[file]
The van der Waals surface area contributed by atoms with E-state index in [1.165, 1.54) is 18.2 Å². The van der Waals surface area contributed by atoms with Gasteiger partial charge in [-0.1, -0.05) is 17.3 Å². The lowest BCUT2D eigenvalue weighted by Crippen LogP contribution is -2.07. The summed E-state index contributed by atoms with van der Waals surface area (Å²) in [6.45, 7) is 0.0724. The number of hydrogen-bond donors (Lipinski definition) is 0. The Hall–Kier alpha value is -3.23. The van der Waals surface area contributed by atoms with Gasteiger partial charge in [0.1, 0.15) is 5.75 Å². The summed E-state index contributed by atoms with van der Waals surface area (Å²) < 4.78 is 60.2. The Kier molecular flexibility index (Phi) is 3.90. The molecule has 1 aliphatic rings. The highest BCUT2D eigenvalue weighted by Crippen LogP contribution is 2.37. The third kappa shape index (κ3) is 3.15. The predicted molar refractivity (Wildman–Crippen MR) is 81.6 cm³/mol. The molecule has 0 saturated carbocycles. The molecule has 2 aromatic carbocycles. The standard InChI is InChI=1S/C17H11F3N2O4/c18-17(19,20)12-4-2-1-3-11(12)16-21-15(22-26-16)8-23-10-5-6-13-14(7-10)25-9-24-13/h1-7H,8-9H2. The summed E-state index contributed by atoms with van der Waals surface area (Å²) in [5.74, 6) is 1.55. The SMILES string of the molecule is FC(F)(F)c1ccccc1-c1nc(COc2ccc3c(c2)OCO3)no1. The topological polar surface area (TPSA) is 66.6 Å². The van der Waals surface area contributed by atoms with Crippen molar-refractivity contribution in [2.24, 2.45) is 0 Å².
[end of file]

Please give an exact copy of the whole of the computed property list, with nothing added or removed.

The van der Waals surface area contributed by atoms with E-state index in [1.165, 1.54) is 18.2 Å². The van der Waals surface area contributed by atoms with Gasteiger partial charge in [-0.1, -0.05) is 17.3 Å². The lowest BCUT2D eigenvalue weighted by Crippen LogP contribution is -2.07. The summed E-state index contributed by atoms with van der Waals surface area (Å²) in [6.45, 7) is 0.0724. The number of hydrogen-bond donors (Lipinski definition) is 0. The Hall–Kier alpha value is -3.23. The van der Waals surface area contributed by atoms with Gasteiger partial charge in [0.1, 0.15) is 5.75 Å². The summed E-state index contributed by atoms with van der Waals surface area (Å²) < 4.78 is 60.2. The Kier molecular flexibility index (Phi) is 3.90. The molecule has 1 aliphatic rings. The highest BCUT2D eigenvalue weighted by Crippen LogP contribution is 2.37. The third kappa shape index (κ3) is 3.15. The predicted molar refractivity (Wildman–Crippen MR) is 81.6 cm³/mol. The molecule has 0 saturated carbocycles. The molecule has 2 aromatic carbocycles. The standard InChI is InChI=1S/C17H11F3N2O4/c18-17(19,20)12-4-2-1-3-11(12)16-21-15(22-26-16)8-23-10-5-6-13-14(7-10)25-9-24-13/h1-7H,8-9H2. The summed E-state index contributed by atoms with van der Waals surface area (Å²) in [5.74, 6) is 1.55. The SMILES string of the molecule is FC(F)(F)c1ccccc1-c1nc(COc2ccc3c(c2)OCO3)no1. The topological polar surface area (TPSA) is 66.6 Å². The van der Waals surface area contributed by atoms with Crippen molar-refractivity contribution in [2.24, 2.45) is 0 Å².